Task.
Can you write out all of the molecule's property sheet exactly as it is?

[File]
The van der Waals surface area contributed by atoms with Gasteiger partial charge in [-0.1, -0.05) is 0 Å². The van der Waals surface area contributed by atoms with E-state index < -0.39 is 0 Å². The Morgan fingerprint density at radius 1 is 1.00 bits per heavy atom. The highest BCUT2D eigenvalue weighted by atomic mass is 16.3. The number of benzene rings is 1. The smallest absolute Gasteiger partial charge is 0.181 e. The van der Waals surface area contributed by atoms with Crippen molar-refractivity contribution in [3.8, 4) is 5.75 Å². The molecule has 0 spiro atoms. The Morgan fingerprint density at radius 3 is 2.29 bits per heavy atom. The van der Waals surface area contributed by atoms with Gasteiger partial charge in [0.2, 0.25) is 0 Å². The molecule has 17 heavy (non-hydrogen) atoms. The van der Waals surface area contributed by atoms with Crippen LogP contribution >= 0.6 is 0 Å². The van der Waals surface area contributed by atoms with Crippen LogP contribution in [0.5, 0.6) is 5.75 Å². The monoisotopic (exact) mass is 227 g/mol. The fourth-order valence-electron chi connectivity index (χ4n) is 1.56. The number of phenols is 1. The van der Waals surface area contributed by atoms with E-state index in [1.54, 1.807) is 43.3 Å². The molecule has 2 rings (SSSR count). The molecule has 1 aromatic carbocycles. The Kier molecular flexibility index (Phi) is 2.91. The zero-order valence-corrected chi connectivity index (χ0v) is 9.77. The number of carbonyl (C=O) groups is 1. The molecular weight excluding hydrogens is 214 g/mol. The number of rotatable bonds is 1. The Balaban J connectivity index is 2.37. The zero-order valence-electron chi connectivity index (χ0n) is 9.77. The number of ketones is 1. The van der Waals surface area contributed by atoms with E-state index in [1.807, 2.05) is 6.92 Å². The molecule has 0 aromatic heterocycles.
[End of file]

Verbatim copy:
The van der Waals surface area contributed by atoms with Gasteiger partial charge in [-0.1, -0.05) is 0 Å². The van der Waals surface area contributed by atoms with E-state index < -0.39 is 0 Å². The Morgan fingerprint density at radius 1 is 1.00 bits per heavy atom. The highest BCUT2D eigenvalue weighted by atomic mass is 16.3. The number of benzene rings is 1. The smallest absolute Gasteiger partial charge is 0.181 e. The van der Waals surface area contributed by atoms with Crippen molar-refractivity contribution in [3.8, 4) is 5.75 Å². The molecule has 0 spiro atoms. The Morgan fingerprint density at radius 3 is 2.29 bits per heavy atom. The van der Waals surface area contributed by atoms with Gasteiger partial charge in [0.2, 0.25) is 0 Å². The molecule has 17 heavy (non-hydrogen) atoms. The van der Waals surface area contributed by atoms with Crippen LogP contribution >= 0.6 is 0 Å². The van der Waals surface area contributed by atoms with Crippen LogP contribution in [0.5, 0.6) is 5.75 Å². The monoisotopic (exact) mass is 227 g/mol. The fourth-order valence-electron chi connectivity index (χ4n) is 1.56. The number of phenols is 1. The van der Waals surface area contributed by atoms with E-state index in [1.54, 1.807) is 43.3 Å². The molecule has 2 rings (SSSR count). The molecule has 1 aromatic carbocycles. The Kier molecular flexibility index (Phi) is 2.91. The zero-order valence-corrected chi connectivity index (χ0v) is 9.77. The number of carbonyl (C=O) groups is 1. The molecular weight excluding hydrogens is 214 g/mol. The number of rotatable bonds is 1. The Balaban J connectivity index is 2.37. The zero-order valence-electron chi connectivity index (χ0n) is 9.77. The number of ketones is 1. The van der Waals surface area contributed by atoms with E-state index in [1.807, 2.05) is 6.92 Å². The molecule has 0 aromatic heterocycles.